Unexpected places where low light response really counts
I recently got a long letter from a friend who does on-set photography for major studios, HBO, TNT, etc., and he had some interesting things to report.
He says that overwhelmingly, DPs for television and motion picture work have been using the Arri Alexa, "almost without exception". With each update, he reports, the low-light capabilities of the Arri have been extended, and DPs have been pushing the boundaries, sometimes to extremes.
On a recent TV location shoot, he reports that the lighting for a night-time scene consisted of a big light on a cherry-picker "several football fields way", and a "small LED panel" bounced off a 4'x8' white board. As he puts it, the total light falling on the actors' faces amounted to "less than candle light".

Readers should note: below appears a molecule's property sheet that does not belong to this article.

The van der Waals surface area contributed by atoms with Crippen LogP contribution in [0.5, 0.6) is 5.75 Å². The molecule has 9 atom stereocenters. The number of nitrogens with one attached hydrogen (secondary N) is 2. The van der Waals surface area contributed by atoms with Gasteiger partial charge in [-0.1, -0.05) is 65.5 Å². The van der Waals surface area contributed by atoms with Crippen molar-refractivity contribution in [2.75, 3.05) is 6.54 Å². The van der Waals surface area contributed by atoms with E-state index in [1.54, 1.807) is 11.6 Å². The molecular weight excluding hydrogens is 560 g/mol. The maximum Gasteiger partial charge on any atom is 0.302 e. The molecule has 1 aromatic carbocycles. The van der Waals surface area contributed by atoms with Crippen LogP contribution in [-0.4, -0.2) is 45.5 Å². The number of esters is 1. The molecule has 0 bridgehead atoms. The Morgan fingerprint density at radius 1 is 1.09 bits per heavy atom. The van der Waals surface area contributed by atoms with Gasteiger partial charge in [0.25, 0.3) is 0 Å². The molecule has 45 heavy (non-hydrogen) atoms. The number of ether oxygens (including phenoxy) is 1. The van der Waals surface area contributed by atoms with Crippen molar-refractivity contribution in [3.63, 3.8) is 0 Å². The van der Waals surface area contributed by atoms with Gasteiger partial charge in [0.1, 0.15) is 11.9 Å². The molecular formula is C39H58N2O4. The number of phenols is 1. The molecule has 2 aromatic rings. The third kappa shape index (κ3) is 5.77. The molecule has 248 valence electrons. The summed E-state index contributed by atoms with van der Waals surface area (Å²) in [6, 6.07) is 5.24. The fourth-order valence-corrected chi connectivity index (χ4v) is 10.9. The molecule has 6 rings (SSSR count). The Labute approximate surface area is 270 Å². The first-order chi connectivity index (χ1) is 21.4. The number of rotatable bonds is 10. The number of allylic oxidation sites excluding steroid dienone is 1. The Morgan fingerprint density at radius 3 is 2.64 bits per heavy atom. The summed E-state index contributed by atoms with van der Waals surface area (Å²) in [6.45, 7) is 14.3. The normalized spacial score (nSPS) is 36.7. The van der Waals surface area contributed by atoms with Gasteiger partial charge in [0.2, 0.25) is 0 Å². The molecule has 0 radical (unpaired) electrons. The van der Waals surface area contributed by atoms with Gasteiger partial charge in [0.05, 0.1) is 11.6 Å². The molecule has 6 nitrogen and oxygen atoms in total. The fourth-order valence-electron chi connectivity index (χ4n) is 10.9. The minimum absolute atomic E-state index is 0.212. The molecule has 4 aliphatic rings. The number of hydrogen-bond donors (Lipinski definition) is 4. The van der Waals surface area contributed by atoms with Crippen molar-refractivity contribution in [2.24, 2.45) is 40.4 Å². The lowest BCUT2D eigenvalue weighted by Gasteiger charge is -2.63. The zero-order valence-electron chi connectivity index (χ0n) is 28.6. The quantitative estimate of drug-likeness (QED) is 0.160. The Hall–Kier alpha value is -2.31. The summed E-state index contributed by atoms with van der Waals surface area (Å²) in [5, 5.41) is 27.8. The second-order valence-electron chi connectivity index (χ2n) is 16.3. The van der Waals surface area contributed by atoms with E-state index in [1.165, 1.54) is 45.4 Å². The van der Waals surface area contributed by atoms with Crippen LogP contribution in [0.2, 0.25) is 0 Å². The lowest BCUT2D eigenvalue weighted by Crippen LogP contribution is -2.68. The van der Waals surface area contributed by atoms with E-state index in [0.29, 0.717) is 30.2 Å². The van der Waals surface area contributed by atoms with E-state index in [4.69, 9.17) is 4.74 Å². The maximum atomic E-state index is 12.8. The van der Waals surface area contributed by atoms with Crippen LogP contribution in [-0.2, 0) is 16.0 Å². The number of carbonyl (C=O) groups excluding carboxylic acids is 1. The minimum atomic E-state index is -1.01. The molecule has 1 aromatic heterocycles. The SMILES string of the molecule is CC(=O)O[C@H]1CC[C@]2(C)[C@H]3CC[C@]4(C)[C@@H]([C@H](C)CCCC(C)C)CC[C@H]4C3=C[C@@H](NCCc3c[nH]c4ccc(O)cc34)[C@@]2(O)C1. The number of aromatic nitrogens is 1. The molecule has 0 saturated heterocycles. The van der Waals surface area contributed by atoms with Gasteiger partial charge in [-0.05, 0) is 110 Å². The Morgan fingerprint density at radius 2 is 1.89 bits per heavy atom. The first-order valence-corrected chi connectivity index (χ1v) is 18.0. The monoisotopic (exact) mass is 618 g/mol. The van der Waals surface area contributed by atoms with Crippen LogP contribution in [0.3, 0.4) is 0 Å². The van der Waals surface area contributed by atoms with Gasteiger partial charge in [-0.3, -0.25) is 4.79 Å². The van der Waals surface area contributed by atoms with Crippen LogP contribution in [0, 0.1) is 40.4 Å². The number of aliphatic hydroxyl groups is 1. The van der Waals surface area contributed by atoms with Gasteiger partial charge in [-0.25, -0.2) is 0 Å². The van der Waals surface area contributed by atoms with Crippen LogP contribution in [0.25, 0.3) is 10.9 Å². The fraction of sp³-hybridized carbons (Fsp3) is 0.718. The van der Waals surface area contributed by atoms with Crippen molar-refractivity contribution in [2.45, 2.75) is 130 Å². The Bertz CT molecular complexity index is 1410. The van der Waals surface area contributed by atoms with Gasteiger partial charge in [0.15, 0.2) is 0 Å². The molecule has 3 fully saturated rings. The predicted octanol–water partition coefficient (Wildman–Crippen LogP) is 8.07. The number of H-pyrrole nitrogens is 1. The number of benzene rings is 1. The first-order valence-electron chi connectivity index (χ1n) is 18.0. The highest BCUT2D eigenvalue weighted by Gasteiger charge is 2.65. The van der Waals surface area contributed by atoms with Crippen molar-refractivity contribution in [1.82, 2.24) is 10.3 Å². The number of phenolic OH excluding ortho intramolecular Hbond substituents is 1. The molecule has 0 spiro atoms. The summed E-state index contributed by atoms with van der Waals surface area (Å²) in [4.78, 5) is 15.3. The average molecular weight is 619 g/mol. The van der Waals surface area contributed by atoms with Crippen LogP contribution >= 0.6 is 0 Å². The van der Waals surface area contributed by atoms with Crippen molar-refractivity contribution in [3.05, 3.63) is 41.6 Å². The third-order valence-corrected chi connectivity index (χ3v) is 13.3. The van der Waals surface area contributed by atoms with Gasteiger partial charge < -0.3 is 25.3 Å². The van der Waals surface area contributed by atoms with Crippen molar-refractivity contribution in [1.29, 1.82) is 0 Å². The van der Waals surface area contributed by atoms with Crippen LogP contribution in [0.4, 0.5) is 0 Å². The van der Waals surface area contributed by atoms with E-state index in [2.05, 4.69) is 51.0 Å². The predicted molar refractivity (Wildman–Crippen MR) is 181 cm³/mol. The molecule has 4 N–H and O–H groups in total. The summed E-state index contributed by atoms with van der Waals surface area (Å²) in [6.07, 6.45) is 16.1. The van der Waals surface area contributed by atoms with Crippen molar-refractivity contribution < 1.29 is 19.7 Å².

In order to capture this, my friend needed to push his (aging) 5DII to between ISO 12800-25600, 1/60th, f/2.8. The DP was loving what he was getting from the Arri in these conditions. But the 5DII was nearly useless. Time for new cameras.
Personally, I always did like the way things looked in lighting like this, and have been grateful that Nikon has worked so hard to eliminate things like pattern noise from their newer sensors.